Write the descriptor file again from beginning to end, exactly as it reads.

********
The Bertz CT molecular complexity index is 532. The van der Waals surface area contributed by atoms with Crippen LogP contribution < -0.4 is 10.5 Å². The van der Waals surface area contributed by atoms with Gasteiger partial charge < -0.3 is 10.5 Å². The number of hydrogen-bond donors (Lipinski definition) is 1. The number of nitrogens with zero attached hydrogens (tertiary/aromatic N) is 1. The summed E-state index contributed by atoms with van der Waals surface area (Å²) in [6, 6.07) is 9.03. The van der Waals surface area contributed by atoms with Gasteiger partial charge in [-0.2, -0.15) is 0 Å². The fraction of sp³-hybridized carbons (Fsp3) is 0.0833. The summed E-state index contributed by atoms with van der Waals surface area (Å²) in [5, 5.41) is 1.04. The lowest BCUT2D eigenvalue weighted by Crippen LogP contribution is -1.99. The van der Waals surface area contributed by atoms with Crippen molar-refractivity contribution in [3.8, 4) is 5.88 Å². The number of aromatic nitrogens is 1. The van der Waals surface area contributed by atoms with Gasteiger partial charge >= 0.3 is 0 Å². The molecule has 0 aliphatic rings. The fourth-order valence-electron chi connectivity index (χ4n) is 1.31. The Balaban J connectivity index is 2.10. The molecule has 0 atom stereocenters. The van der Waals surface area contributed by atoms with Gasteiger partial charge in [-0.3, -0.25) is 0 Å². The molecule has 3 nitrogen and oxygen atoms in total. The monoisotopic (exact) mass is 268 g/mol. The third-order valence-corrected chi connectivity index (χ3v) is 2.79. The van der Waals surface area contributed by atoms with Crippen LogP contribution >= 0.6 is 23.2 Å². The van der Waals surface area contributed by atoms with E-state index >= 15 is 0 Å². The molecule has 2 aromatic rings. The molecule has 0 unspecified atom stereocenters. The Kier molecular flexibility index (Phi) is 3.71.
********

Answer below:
The Bertz CT molecular complexity index is 532. The van der Waals surface area contributed by atoms with Crippen LogP contribution < -0.4 is 10.5 Å². The van der Waals surface area contributed by atoms with Gasteiger partial charge < -0.3 is 10.5 Å². The number of hydrogen-bond donors (Lipinski definition) is 1. The number of nitrogens with zero attached hydrogens (tertiary/aromatic N) is 1. The summed E-state index contributed by atoms with van der Waals surface area (Å²) in [6, 6.07) is 9.03. The van der Waals surface area contributed by atoms with Gasteiger partial charge in [-0.2, -0.15) is 0 Å². The fraction of sp³-hybridized carbons (Fsp3) is 0.0833. The summed E-state index contributed by atoms with van der Waals surface area (Å²) in [5, 5.41) is 1.04. The lowest BCUT2D eigenvalue weighted by Crippen LogP contribution is -1.99. The van der Waals surface area contributed by atoms with Crippen molar-refractivity contribution in [3.8, 4) is 5.88 Å². The number of aromatic nitrogens is 1. The van der Waals surface area contributed by atoms with Gasteiger partial charge >= 0.3 is 0 Å². The molecule has 0 aliphatic rings. The fourth-order valence-electron chi connectivity index (χ4n) is 1.31. The Balaban J connectivity index is 2.10. The molecule has 0 atom stereocenters. The van der Waals surface area contributed by atoms with Gasteiger partial charge in [-0.3, -0.25) is 0 Å². The molecule has 3 nitrogen and oxygen atoms in total. The monoisotopic (exact) mass is 268 g/mol. The third-order valence-corrected chi connectivity index (χ3v) is 2.79. The van der Waals surface area contributed by atoms with Crippen LogP contribution >= 0.6 is 23.2 Å². The van der Waals surface area contributed by atoms with E-state index >= 15 is 0 Å². The molecule has 2 aromatic rings. The molecule has 0 unspecified atom stereocenters. The Kier molecular flexibility index (Phi) is 3.71.